A couple of weeks ago, I saw an article by Meredith Goldstein in The Boston Globe on what constitutes a "young person" from a professional networking point of view.
As it happens, young professional associations nationwide are experiencing an increase in folks over the age of 40 who consider themselves young professionals.
In the case of the Boston Young Professionals Association, and some other like organizations, the magic number is 45.
Others are sticking to their guns, and defining their cut off age as 40.
One group in Hartford is throwing a sop to the plus-40 brigade, and will be running "young at heart" functions. Which I can't imagine any self-respecting person under the age of 80 attending. Maybe if it were called twenty- or thirty-something at heart.
But "young at heart"?
Shades of someone's 70 year old son karaoke-ing Frank Sinatra on the occasion of his mother's 100 birthday. ("Fairy tales can come true. It can happen to you. If you're young at heart....And if you should survive to 105. Think of all you'll derive, just by being alive." The words are fresh in my mind because I'm just off a long driving haul to Syracuse, and I have some Frankie boy on my iPod.)
Back to the young professionals, it seems that the definition of young is becoming more and more elastic, and, in many people's eyes, includes anyone in their 40's who's not married. Which can and does, of course, lead to some unseemly networking events in which the newly divorced 40-something wants to see if he really can trade a forty for two twenties.
There are, of course, no reason why people across a wide age range shouldn't be doing professional networking. Most of my work comes through my network. And most of my network is younger than I am.
And there's no reason why people across a wide age range can't be socializing.
At the wedding I went to last week, I had a great time talking with the bride and groom and their friends, all in their mid-late twenties. All interesting and intelligent. None of whom appeared eye-rollingly bored out of their skulls to be in the presence of someone in her 50's. Of course, this was a social occasion, but not a social networking occasion. I really think that, when it comes to social-socializing - in which people are looking to make romantic connections, or even just get picked up - people in their twenties and thirties should be able to operate without having to worry about 40- and 50- and 60-somethings hounding around them.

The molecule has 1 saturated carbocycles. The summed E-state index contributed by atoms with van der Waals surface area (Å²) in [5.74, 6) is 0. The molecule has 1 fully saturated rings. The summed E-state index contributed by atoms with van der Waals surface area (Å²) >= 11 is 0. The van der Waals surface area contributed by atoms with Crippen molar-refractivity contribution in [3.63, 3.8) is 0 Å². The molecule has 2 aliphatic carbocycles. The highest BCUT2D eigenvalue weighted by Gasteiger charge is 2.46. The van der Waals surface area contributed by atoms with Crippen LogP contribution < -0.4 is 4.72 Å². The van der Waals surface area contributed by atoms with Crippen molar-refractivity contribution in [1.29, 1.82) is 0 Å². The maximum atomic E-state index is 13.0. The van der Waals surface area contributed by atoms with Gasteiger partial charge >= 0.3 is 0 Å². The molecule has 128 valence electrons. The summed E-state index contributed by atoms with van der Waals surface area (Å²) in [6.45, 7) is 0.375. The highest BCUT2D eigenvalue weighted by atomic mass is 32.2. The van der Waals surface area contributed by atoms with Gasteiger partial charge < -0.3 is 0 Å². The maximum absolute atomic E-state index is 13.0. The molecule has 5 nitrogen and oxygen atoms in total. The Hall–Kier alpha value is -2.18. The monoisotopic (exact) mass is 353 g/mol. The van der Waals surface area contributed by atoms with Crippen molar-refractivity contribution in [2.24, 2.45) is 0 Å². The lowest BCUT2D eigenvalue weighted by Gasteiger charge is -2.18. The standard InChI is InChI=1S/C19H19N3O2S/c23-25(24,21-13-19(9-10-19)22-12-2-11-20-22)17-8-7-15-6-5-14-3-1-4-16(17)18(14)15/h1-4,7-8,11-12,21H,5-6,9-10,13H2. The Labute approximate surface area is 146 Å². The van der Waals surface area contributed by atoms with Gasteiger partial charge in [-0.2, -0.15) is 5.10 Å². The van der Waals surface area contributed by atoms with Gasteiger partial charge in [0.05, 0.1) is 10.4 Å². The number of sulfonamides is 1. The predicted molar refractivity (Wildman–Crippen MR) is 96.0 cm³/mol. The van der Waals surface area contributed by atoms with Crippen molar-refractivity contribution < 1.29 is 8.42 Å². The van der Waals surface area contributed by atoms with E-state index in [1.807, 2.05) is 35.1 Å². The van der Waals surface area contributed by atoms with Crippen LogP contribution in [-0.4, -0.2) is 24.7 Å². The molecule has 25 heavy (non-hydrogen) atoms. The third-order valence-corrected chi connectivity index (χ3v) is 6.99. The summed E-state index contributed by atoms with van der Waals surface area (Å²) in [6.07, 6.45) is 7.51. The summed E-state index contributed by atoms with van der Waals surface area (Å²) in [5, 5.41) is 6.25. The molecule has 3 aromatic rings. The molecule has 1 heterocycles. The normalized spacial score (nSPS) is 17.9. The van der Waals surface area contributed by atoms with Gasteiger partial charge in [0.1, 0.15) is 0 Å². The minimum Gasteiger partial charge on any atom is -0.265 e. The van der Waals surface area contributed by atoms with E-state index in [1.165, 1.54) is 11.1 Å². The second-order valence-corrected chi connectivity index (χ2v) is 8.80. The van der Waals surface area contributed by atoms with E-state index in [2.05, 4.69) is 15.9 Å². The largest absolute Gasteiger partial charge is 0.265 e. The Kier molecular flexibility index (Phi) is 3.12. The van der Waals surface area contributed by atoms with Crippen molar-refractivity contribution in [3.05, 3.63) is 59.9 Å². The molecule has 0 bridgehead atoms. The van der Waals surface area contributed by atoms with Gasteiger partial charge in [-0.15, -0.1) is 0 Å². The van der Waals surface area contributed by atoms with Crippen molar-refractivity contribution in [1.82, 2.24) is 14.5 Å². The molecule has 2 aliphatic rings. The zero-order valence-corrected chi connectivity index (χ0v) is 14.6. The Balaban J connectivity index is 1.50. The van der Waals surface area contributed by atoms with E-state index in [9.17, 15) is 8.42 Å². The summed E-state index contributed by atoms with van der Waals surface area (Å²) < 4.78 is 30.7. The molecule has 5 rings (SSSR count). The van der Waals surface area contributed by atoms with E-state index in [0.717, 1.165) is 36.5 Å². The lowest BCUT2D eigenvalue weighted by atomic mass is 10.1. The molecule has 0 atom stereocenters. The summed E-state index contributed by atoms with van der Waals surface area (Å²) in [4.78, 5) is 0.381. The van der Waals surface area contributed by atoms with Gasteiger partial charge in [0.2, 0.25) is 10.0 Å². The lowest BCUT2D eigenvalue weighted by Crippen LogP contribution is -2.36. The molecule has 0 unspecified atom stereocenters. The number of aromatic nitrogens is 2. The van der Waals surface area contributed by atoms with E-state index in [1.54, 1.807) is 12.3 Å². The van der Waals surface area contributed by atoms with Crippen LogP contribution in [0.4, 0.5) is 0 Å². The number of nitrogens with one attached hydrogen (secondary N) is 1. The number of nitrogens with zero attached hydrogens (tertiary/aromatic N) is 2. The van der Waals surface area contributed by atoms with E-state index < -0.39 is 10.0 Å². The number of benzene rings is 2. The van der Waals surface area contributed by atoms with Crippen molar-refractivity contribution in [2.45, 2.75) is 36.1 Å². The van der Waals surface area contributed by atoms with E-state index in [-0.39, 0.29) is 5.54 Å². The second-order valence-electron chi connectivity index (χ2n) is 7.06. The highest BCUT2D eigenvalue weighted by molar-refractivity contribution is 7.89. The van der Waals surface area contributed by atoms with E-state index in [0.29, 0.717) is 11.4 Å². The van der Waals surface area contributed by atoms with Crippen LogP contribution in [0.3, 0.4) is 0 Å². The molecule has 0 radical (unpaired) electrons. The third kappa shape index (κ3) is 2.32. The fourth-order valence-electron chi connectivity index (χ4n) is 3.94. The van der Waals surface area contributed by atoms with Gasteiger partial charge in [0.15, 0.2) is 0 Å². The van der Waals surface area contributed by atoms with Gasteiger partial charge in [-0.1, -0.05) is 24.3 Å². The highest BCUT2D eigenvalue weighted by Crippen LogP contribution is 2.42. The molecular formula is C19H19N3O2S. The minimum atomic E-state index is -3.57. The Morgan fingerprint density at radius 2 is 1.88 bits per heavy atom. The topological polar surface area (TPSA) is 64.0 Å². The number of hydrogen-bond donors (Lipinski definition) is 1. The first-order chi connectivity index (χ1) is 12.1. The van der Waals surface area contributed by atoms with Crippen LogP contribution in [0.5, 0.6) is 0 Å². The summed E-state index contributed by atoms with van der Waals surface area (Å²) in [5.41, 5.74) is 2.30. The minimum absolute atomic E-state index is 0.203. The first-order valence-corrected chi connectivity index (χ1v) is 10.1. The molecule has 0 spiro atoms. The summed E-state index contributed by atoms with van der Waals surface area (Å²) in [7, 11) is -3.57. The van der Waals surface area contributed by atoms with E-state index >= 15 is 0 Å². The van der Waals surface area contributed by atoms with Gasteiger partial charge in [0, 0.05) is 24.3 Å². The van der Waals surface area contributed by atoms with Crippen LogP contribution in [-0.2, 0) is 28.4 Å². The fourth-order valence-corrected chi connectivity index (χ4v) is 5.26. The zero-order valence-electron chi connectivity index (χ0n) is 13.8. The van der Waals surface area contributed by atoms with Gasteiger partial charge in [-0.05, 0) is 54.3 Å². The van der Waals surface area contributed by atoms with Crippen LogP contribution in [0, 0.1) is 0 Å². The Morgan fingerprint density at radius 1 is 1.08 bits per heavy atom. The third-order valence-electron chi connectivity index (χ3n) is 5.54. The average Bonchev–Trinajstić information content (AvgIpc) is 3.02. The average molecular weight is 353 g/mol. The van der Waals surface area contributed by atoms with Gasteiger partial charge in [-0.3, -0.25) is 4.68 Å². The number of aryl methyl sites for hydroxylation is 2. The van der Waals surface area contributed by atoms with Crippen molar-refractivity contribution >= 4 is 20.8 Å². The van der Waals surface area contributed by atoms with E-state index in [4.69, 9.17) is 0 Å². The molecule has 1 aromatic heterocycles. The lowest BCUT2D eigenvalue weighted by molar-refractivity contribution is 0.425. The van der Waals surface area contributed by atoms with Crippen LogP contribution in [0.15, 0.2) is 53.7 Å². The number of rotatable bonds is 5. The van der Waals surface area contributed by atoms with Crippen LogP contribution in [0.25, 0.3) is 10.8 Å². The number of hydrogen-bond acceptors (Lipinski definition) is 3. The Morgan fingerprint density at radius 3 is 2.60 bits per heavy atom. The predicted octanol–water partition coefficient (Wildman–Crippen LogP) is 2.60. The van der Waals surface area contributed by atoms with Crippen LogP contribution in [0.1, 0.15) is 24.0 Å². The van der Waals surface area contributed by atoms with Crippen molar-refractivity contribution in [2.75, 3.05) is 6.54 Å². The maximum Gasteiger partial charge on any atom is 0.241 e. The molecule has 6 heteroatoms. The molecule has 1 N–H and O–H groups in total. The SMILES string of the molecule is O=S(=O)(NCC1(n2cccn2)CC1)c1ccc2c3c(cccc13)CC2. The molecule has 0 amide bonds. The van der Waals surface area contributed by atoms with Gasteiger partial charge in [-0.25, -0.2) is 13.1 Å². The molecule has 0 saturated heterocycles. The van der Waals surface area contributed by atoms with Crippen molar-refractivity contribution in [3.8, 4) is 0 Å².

(And most 40-, 50- and 60-somethings I know have no interest whatsoever in social socializing with people who look great, dress hip, like that kind of music (at that decibel level), are really deft texters, can hold their liquor really well, have more adventures (and misadventures) ahead of them, and don't yet have a clue about their own immortality. A little of that goes a long way, baby.)
What pushing the upward limits of what constitutes a "young professional" tells me is that a lot of us just can't accept the fact that we're getting older.
Older keeps getting younger. (Or is it that younger keeps getting older? I'm addled and confused!)
All those nips, tucks, and dye jobs; all that Botox and Viagra - ain't nothing going to keep us forever young, let alone forever alive.
I consider myself relatively youthful in appearance and attitude. For my youthful appearance, I credit my mother's skin and my hair colorist, Rita. For my youthful attitude, I'll credit my interest - for all my grumping and grousing - in new things, new ideas, new writers, new music (within reason), new places, and new people.
But it's all relative, isn't it?
Compared to someone in her 20's or 30's, I'm an old professional, not a young professional.
And I don't think it makes any sense to say that "age doesn't matter."
It does and it doesn't.
Age - in either direction - shouldn't be used as an excuse to discount someone's worth or opinion.
But when it comes to defining "young", I just don't see 45 fitting the definition.
Maybe that's because I'm just a jealous old crone in my fifties who ain't no one going to let into the young professionals club.